CONNIE SWINNEY • STAFF WRITER
MEADOWLAKES — City officials have managed to avoid a tax or water rate increase and maintain about the same budget expenses while taking over the Hidden Falls Golf Course and amenities for the upcoming fiscal year.
The 2015-2016 fiscal year budget for the city of Meadowlakes increased by $900,000 to about $2.9 million, according to budget figures, primarily due to expenses associated with taking over the operations of the golf course, restaurant, pool and other recreation amenities.
“It increased our budget by about $900,000 per year, which is roughly about 30 percent of the city’s budget,” City Manager Johnnie Thompson said.
On Sept. 8, city council members approved the same rate as the previous year at 32.06 cents per $100 valuation on property.
City officials say they kept the tax rate the same by changing the way the city handles debt payments and because of a boost in property values.
“Part of the additional income from taxes is offsetting what would normally have been transferred in from the utility fund toward debt. We actually had a fairly decent building boom the current year and last year as well,” Thompson said. “Part of it is actually attributed to new appraised property within the city, and the rest of it (is) reappraisals.
“Basically, that tax rate is generating approximately $50,000 more than last year,” he added.
Appraised property values increased from $200 million to $216 million, about an eight percent increase over last year.
With the same rate, the taxes paid on the average home are expected to increase by about $54 more than last year.
An assessment of the biggest expenditures for the city indicates golf course expenses rank just behind water/wastewater services, with water/wastewater operations (utility) calculated to be $300,000 larger than the golf course (recreation) fund.
“The water/sewer rates remain the same. There’s no changes in rates or fees,” Thompson said. “We’re shifting more and more burden of the retirement of debt to property taxes. In prior years, a lot of that debt had been paid by rates and fees in the utility bill.”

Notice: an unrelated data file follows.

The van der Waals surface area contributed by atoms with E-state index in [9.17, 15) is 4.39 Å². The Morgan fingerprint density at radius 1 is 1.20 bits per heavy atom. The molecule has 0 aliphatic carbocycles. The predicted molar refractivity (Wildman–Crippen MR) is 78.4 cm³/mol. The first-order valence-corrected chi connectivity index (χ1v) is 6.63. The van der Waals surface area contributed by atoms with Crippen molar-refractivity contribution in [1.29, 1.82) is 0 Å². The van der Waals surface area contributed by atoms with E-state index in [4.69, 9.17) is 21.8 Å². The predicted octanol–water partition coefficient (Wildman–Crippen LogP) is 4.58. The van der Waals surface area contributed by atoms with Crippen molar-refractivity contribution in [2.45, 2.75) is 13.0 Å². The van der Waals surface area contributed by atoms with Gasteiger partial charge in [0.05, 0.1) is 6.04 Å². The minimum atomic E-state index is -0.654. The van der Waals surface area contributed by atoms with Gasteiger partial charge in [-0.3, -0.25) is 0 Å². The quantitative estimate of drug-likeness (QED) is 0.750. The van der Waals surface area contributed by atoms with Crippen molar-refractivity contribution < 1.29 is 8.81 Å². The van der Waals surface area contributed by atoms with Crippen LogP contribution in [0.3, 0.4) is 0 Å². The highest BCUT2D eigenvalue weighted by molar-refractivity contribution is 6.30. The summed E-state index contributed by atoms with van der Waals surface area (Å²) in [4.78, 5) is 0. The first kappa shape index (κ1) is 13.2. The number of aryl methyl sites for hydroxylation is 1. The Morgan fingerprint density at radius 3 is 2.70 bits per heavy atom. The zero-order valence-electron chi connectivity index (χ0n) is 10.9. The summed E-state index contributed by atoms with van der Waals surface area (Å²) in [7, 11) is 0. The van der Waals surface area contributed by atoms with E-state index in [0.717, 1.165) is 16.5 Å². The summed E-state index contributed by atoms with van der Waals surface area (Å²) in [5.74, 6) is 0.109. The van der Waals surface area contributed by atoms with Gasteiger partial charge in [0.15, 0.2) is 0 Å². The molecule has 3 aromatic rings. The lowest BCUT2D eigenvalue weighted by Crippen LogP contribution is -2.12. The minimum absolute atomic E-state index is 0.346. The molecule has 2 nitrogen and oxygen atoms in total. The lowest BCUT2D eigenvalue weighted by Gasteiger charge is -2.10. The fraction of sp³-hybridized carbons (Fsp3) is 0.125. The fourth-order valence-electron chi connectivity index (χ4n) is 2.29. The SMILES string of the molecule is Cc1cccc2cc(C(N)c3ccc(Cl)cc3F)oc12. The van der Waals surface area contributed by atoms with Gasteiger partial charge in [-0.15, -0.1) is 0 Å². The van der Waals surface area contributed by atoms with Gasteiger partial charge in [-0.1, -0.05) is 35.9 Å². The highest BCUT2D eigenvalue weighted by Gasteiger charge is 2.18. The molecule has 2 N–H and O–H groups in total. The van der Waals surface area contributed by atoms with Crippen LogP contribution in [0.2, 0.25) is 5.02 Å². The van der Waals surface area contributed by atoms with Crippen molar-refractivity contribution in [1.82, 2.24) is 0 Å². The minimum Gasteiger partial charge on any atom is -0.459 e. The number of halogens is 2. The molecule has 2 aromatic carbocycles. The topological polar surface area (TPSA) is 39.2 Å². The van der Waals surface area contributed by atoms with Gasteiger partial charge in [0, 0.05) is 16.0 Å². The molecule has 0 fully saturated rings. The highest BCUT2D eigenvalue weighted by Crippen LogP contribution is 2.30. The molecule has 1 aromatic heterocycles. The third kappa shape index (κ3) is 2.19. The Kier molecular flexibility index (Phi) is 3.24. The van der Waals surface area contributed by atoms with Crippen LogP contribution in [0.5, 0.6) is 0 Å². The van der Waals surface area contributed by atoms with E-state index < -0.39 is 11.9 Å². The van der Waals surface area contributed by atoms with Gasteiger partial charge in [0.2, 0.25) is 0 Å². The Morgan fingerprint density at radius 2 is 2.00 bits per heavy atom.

Also to make up the difference, officials eliminated the former golf course complex general manager position, which was about $60,000 plus amenities.
On the golf complex addition to the budget, the city created a Public Facilities Corp. (PFC) about six years ago and found the arrangement to be a money-losing proposition.
The city council this year voted to dissolve the PFC, which becomes final Oct. 1 when the city will assume full operation of the complex.
The recreation department will now fall under the authority of the city manager’s office.
The department includes a pro shop/golf course operations, golf course maintenance and food and beverage operations.
Plans in the next budget for the facility include $85,000 more to buy and upgrade equipment for the golf course.
To help generate revenue, city officials expect to promote the complex — comprised of the course, restaurant and pool — as a public facility that welcomes people from outside the Meadowlakes community as well as residents.
Final budget figures indicate departments maintained primarily the same expenses, and city officials even approved another staff member for administrative purposes.
“The budget is pretty close to the same as it was last year,” Thompson said. “We’re very fortunate we had an appraised value increase that allowed us to generate those additional funds that we needed.